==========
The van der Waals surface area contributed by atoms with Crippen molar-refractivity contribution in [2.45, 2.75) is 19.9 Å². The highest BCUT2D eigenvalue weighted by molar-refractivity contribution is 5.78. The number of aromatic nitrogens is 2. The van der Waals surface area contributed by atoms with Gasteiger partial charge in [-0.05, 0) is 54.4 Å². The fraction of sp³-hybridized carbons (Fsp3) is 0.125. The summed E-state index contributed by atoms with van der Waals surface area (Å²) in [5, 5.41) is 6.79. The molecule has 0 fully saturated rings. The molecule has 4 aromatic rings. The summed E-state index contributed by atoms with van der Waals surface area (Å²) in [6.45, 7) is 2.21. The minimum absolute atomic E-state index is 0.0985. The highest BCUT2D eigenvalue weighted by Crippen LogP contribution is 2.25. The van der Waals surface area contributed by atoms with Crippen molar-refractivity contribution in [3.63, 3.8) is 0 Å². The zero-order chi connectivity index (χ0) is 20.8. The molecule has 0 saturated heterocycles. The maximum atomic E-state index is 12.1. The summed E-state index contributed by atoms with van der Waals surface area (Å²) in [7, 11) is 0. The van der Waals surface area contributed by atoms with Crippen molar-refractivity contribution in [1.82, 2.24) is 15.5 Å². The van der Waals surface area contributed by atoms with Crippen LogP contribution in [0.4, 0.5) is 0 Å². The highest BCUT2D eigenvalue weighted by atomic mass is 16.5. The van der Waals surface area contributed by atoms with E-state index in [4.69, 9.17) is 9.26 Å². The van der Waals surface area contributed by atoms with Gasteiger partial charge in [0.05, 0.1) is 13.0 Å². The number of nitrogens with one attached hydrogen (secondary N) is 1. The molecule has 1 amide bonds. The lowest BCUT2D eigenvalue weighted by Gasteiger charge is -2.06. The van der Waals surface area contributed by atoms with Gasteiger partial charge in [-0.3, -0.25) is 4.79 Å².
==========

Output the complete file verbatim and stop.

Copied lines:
The van der Waals surface area contributed by atoms with Crippen molar-refractivity contribution in [2.45, 2.75) is 19.9 Å². The highest BCUT2D eigenvalue weighted by molar-refractivity contribution is 5.78. The number of aromatic nitrogens is 2. The van der Waals surface area contributed by atoms with Gasteiger partial charge in [-0.05, 0) is 54.4 Å². The fraction of sp³-hybridized carbons (Fsp3) is 0.125. The summed E-state index contributed by atoms with van der Waals surface area (Å²) in [5, 5.41) is 6.79. The molecule has 0 fully saturated rings. The molecule has 4 aromatic rings. The summed E-state index contributed by atoms with van der Waals surface area (Å²) in [6.45, 7) is 2.21. The minimum absolute atomic E-state index is 0.0985. The highest BCUT2D eigenvalue weighted by Crippen LogP contribution is 2.25. The van der Waals surface area contributed by atoms with Crippen molar-refractivity contribution in [3.63, 3.8) is 0 Å². The zero-order chi connectivity index (χ0) is 20.8. The molecule has 0 saturated heterocycles. The maximum atomic E-state index is 12.1. The summed E-state index contributed by atoms with van der Waals surface area (Å²) in [7, 11) is 0. The van der Waals surface area contributed by atoms with Crippen molar-refractivity contribution in [1.82, 2.24) is 15.5 Å². The van der Waals surface area contributed by atoms with Crippen LogP contribution in [0.4, 0.5) is 0 Å². The highest BCUT2D eigenvalue weighted by atomic mass is 16.5. The van der Waals surface area contributed by atoms with E-state index in [4.69, 9.17) is 9.26 Å². The van der Waals surface area contributed by atoms with Gasteiger partial charge in [0.05, 0.1) is 13.0 Å². The number of nitrogens with one attached hydrogen (secondary N) is 1. The molecule has 1 amide bonds. The lowest BCUT2D eigenvalue weighted by Gasteiger charge is -2.06. The van der Waals surface area contributed by atoms with Gasteiger partial charge in [-0.3, -0.25) is 4.79 Å².